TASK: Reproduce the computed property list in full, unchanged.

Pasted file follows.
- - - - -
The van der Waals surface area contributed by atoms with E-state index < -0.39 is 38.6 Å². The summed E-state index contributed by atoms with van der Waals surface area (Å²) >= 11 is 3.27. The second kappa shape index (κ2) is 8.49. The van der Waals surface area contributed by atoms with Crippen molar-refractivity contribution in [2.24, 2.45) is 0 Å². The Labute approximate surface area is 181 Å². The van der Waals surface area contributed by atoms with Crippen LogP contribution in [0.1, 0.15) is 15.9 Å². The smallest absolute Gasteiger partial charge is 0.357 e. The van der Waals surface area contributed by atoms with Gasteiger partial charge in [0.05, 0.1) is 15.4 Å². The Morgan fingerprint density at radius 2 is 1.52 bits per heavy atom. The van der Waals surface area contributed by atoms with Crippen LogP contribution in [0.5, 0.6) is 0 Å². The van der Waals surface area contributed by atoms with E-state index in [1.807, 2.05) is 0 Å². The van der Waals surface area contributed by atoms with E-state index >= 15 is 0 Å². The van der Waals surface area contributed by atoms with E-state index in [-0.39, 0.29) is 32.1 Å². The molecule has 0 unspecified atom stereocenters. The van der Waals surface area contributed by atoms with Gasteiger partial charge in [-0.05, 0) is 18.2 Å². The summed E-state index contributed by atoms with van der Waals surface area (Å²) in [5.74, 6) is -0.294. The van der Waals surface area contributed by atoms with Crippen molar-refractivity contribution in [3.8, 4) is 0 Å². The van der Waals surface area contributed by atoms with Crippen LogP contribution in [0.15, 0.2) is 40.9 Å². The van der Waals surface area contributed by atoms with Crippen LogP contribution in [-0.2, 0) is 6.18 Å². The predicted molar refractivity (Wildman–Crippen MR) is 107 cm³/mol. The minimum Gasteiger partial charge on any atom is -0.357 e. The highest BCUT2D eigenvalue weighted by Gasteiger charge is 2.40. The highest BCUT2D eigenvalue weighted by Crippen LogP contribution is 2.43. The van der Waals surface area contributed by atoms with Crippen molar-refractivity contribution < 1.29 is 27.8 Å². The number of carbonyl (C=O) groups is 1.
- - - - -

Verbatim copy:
The van der Waals surface area contributed by atoms with E-state index < -0.39 is 38.6 Å². The summed E-state index contributed by atoms with van der Waals surface area (Å²) >= 11 is 3.27. The second kappa shape index (κ2) is 8.49. The van der Waals surface area contributed by atoms with Crippen molar-refractivity contribution in [2.24, 2.45) is 0 Å². The Labute approximate surface area is 181 Å². The van der Waals surface area contributed by atoms with Crippen LogP contribution in [0.1, 0.15) is 15.9 Å². The smallest absolute Gasteiger partial charge is 0.357 e. The van der Waals surface area contributed by atoms with Gasteiger partial charge in [0.05, 0.1) is 15.4 Å². The Morgan fingerprint density at radius 2 is 1.52 bits per heavy atom. The van der Waals surface area contributed by atoms with Crippen LogP contribution in [0.5, 0.6) is 0 Å². The van der Waals surface area contributed by atoms with E-state index in [1.807, 2.05) is 0 Å². The van der Waals surface area contributed by atoms with E-state index >= 15 is 0 Å². The van der Waals surface area contributed by atoms with E-state index in [-0.39, 0.29) is 32.1 Å². The molecule has 0 unspecified atom stereocenters. The van der Waals surface area contributed by atoms with Gasteiger partial charge in [-0.05, 0) is 18.2 Å². The summed E-state index contributed by atoms with van der Waals surface area (Å²) in [5.74, 6) is -0.294. The van der Waals surface area contributed by atoms with Crippen molar-refractivity contribution in [3.8, 4) is 0 Å². The van der Waals surface area contributed by atoms with Crippen LogP contribution in [0.15, 0.2) is 40.9 Å². The van der Waals surface area contributed by atoms with Crippen LogP contribution in [-0.2, 0) is 6.18 Å². The predicted molar refractivity (Wildman–Crippen MR) is 107 cm³/mol. The minimum Gasteiger partial charge on any atom is -0.357 e. The highest BCUT2D eigenvalue weighted by Gasteiger charge is 2.40. The highest BCUT2D eigenvalue weighted by Crippen LogP contribution is 2.43. The van der Waals surface area contributed by atoms with Crippen molar-refractivity contribution < 1.29 is 27.8 Å². The number of carbonyl (C=O) groups is 1.